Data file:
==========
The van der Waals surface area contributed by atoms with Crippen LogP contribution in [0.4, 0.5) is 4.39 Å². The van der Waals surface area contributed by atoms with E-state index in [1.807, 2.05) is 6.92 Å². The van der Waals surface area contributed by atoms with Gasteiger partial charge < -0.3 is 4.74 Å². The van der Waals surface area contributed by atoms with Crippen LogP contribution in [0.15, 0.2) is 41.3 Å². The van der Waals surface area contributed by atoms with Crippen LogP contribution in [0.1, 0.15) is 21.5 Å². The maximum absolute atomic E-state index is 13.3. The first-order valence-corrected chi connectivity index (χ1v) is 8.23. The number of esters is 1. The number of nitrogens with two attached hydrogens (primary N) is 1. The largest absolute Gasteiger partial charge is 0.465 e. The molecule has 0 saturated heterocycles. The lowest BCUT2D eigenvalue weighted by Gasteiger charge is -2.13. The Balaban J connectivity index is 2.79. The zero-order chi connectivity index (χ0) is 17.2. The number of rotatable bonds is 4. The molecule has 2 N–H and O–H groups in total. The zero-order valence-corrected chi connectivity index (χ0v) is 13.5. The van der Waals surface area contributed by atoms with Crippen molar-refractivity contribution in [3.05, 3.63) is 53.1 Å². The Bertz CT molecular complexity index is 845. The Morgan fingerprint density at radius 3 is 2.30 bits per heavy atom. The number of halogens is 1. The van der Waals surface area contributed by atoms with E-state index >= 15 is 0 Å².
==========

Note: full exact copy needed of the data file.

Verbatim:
The van der Waals surface area contributed by atoms with Crippen LogP contribution in [0.4, 0.5) is 4.39 Å². The van der Waals surface area contributed by atoms with E-state index in [1.807, 2.05) is 6.92 Å². The van der Waals surface area contributed by atoms with Gasteiger partial charge < -0.3 is 4.74 Å². The van der Waals surface area contributed by atoms with Crippen LogP contribution in [0.15, 0.2) is 41.3 Å². The van der Waals surface area contributed by atoms with Crippen LogP contribution in [0.1, 0.15) is 21.5 Å². The maximum absolute atomic E-state index is 13.3. The first-order valence-corrected chi connectivity index (χ1v) is 8.23. The number of esters is 1. The number of nitrogens with two attached hydrogens (primary N) is 1. The largest absolute Gasteiger partial charge is 0.465 e. The molecule has 0 saturated heterocycles. The lowest BCUT2D eigenvalue weighted by Gasteiger charge is -2.13. The Balaban J connectivity index is 2.79. The zero-order chi connectivity index (χ0) is 17.2. The number of rotatable bonds is 4. The molecule has 2 N–H and O–H groups in total. The zero-order valence-corrected chi connectivity index (χ0v) is 13.5. The van der Waals surface area contributed by atoms with Crippen molar-refractivity contribution in [3.05, 3.63) is 53.1 Å². The Bertz CT molecular complexity index is 845. The Morgan fingerprint density at radius 3 is 2.30 bits per heavy atom. The number of halogens is 1. The van der Waals surface area contributed by atoms with E-state index >= 15 is 0 Å².